Living Well with Asthma

Controlling asthma is like tackling any challenge: You need a strategy.

If you have asthma, you know it’s a chronic condition that requires ongoing management. And though it may feel like a difficult chore, successful asthma control can be achieved if you keep three things in mind: physician support, environmental awareness and medication use.

Partner with Your Doctor

The most important step in your asthma plan is to work with your doctor. Your doctor can help you understand your asthma symptoms and develop an overall strategy that works for you. If you find it difficult to follow your doctor’s instructions or are reluctant to take a prescription medicine because of side effects, be sure to tell them.

To make the most of your time with your doctor during appointments, consider keeping a health diary or logbook and bringing it to your appointments. In it, record your symptoms, the medications you use, the amount of medication you use, your peak-flow readings and any changes in your condition.

Know Your Environment

Some asthma attacks can be prevented by avoiding the environmental irritants that trigger your symptoms. Common causes include tobacco smoke, pollen, animal dander and dust mites. Changes in weather, strong odors and fumes can also aggravate your asthma, says the American Academy of Allergy, Asthma & Immunology (AAAAI). Determine which allergens or irritants set off your asthma and plan ways to avoid or anticipate them. For example, check the pollen count in your area. Use an allergy-relief mattress cover and pillowcases. Avoid exercising in cold air.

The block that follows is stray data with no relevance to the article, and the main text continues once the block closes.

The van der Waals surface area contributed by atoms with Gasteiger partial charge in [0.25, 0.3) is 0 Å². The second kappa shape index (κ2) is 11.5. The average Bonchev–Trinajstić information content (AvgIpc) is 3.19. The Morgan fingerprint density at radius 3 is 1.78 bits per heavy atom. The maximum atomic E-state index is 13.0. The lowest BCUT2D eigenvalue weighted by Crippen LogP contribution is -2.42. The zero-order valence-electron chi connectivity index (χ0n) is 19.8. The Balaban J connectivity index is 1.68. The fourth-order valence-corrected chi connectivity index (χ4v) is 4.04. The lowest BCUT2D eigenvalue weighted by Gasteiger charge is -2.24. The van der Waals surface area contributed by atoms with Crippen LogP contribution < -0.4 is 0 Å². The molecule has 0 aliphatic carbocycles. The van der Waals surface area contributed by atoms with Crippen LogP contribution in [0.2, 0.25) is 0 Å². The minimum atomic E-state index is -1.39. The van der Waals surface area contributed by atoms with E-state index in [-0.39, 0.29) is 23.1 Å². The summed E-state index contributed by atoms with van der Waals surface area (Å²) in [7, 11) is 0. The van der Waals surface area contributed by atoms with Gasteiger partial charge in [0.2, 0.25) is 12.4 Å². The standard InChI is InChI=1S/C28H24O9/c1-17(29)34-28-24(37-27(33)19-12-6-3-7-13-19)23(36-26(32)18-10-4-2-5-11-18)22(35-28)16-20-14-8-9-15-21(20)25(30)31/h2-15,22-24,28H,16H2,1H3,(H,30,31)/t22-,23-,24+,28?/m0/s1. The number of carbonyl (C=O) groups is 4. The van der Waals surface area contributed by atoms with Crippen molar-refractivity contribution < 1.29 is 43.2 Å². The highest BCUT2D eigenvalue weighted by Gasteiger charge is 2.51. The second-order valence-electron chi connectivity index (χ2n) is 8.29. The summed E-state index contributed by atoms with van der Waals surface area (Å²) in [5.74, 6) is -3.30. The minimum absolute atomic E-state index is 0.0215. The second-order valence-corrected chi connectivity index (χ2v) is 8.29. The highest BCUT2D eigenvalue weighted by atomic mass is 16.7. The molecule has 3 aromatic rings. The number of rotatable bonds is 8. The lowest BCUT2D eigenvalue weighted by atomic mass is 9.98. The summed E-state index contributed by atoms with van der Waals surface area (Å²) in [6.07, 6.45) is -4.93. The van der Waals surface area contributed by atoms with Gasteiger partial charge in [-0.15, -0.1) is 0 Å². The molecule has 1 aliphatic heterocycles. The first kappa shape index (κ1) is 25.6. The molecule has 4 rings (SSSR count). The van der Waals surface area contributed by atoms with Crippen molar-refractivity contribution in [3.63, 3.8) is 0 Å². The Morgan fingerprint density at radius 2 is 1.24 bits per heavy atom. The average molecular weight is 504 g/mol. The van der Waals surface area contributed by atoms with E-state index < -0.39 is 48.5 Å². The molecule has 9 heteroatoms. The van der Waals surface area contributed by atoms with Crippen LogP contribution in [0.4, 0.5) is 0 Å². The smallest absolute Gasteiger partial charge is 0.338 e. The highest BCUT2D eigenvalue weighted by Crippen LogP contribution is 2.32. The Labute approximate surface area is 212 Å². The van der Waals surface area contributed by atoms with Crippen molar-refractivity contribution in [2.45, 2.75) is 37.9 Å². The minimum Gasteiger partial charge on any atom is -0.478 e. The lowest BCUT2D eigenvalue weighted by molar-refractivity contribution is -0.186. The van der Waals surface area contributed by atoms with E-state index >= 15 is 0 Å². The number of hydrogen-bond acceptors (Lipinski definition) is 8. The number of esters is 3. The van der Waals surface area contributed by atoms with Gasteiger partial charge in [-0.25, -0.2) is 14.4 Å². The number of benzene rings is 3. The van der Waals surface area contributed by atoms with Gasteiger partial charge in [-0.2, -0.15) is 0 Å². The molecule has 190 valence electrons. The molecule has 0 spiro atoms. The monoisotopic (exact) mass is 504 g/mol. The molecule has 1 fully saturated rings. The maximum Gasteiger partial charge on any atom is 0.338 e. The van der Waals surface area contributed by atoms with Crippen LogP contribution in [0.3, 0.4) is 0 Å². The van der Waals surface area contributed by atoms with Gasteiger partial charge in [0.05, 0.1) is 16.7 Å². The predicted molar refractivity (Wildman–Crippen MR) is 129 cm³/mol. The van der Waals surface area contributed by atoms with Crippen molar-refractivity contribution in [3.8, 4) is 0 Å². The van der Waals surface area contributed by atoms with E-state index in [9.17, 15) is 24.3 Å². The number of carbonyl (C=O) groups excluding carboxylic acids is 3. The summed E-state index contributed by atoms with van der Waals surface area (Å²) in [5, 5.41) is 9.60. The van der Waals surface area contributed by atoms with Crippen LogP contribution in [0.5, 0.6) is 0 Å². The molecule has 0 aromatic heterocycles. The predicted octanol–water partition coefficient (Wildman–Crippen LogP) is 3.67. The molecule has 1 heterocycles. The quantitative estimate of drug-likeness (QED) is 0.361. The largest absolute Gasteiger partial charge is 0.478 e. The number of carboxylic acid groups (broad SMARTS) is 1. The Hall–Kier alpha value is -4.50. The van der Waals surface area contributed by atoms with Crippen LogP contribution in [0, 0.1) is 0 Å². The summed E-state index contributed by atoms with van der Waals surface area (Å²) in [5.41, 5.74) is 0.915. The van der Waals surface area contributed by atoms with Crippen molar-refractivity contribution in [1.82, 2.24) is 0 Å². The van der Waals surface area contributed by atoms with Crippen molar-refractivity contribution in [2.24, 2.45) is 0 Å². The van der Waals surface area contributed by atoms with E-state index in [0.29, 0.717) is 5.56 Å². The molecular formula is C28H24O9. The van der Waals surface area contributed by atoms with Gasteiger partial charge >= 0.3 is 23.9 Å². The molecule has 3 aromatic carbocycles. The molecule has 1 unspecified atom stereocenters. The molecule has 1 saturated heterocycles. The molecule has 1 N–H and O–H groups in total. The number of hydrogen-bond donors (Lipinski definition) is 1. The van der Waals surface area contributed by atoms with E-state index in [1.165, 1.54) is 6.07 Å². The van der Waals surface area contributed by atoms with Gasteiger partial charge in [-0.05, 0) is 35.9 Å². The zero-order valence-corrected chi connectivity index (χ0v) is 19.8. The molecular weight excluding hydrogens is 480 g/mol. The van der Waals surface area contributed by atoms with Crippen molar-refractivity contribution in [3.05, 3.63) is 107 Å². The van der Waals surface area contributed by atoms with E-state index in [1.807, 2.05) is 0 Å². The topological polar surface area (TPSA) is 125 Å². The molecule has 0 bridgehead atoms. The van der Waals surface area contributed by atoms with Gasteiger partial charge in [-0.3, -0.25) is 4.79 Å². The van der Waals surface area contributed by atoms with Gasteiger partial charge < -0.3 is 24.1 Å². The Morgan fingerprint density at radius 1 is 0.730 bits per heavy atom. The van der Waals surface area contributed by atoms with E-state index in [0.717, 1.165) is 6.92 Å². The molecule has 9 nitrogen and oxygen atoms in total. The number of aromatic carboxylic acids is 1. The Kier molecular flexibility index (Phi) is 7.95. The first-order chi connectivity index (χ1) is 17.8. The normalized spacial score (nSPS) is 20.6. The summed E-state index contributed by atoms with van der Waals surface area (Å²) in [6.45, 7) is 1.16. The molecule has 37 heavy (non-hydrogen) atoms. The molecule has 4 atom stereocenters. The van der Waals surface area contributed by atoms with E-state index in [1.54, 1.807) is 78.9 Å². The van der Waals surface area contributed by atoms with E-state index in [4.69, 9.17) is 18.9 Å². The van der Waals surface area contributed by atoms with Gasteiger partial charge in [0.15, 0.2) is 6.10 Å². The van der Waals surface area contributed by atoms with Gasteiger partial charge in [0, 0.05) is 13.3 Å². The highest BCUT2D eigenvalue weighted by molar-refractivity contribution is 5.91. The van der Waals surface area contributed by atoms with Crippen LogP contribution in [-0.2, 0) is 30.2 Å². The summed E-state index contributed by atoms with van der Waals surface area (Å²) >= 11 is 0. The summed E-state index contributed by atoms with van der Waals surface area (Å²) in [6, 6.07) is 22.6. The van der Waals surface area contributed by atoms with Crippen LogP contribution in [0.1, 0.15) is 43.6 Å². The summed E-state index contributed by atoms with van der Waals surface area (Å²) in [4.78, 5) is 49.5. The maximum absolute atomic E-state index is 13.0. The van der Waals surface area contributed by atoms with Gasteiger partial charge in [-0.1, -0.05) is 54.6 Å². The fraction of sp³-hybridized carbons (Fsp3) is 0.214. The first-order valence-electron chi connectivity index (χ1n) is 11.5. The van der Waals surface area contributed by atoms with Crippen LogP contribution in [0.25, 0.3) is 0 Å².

Be Med-Wise

In addition to knowing and avoiding your triggers, work with your doctor to develop a strategy for taking long-term control as well as quick-relief medications. In general, many people with asthma use a combination of both. Long-term control medications include inhaled corticosteroids, leukotriene modifiers and methylxanthines. This type of therapy is taken every day and helps manage airway inflammation in persistent asthma. Quick-relief therapy options include bronchodilators and corticosteroids. These medications provide short-term relief for asthma attacks. According to the AAAAI, medication therapy should be flexible and based on changes in symptoms, which should be assessed thoroughly each time you see your doctor. Treatment can be adjusted according to your needs. Remember: Asthma control is in your hands. Work closely with your doctor, anticipate your triggers and follow your medication therapy plan.

 

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